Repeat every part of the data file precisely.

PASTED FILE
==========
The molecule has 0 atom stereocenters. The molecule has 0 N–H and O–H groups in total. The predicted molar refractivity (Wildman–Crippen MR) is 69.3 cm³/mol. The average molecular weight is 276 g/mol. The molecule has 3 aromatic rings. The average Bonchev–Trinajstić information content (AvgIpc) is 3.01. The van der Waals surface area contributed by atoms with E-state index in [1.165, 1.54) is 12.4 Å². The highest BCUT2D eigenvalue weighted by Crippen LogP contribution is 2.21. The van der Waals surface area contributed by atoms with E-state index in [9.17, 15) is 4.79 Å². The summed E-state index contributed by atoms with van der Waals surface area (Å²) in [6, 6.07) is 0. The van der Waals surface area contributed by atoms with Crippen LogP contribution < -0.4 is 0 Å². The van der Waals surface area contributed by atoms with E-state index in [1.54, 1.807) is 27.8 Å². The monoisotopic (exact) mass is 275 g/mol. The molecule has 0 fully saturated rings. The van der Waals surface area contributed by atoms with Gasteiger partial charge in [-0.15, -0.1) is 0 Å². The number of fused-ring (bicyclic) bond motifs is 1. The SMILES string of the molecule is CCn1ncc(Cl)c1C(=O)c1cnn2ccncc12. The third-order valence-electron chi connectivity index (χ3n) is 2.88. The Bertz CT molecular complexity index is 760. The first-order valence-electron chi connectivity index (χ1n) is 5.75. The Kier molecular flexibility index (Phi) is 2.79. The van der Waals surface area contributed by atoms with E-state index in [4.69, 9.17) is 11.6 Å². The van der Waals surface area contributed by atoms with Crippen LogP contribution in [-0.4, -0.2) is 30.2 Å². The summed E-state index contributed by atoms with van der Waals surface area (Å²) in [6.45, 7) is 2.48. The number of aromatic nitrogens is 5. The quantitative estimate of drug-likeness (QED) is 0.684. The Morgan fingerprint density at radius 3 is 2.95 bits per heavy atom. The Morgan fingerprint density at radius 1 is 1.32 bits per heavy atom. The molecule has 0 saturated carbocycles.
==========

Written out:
The molecule has 0 atom stereocenters. The molecule has 0 N–H and O–H groups in total. The predicted molar refractivity (Wildman–Crippen MR) is 69.3 cm³/mol. The average molecular weight is 276 g/mol. The molecule has 3 aromatic rings. The average Bonchev–Trinajstić information content (AvgIpc) is 3.01. The van der Waals surface area contributed by atoms with E-state index in [1.165, 1.54) is 12.4 Å². The highest BCUT2D eigenvalue weighted by Crippen LogP contribution is 2.21. The van der Waals surface area contributed by atoms with E-state index in [9.17, 15) is 4.79 Å². The summed E-state index contributed by atoms with van der Waals surface area (Å²) in [6, 6.07) is 0. The van der Waals surface area contributed by atoms with Crippen LogP contribution < -0.4 is 0 Å². The van der Waals surface area contributed by atoms with E-state index in [1.54, 1.807) is 27.8 Å². The monoisotopic (exact) mass is 275 g/mol. The molecule has 0 fully saturated rings. The van der Waals surface area contributed by atoms with Gasteiger partial charge in [-0.15, -0.1) is 0 Å². The number of fused-ring (bicyclic) bond motifs is 1. The SMILES string of the molecule is CCn1ncc(Cl)c1C(=O)c1cnn2ccncc12. The third-order valence-electron chi connectivity index (χ3n) is 2.88. The Bertz CT molecular complexity index is 760. The first-order valence-electron chi connectivity index (χ1n) is 5.75. The Kier molecular flexibility index (Phi) is 2.79. The van der Waals surface area contributed by atoms with E-state index in [4.69, 9.17) is 11.6 Å². The van der Waals surface area contributed by atoms with Crippen LogP contribution in [-0.4, -0.2) is 30.2 Å². The summed E-state index contributed by atoms with van der Waals surface area (Å²) in [6.45, 7) is 2.48. The number of aromatic nitrogens is 5. The quantitative estimate of drug-likeness (QED) is 0.684. The Morgan fingerprint density at radius 3 is 2.95 bits per heavy atom. The Morgan fingerprint density at radius 1 is 1.32 bits per heavy atom. The molecule has 0 saturated carbocycles.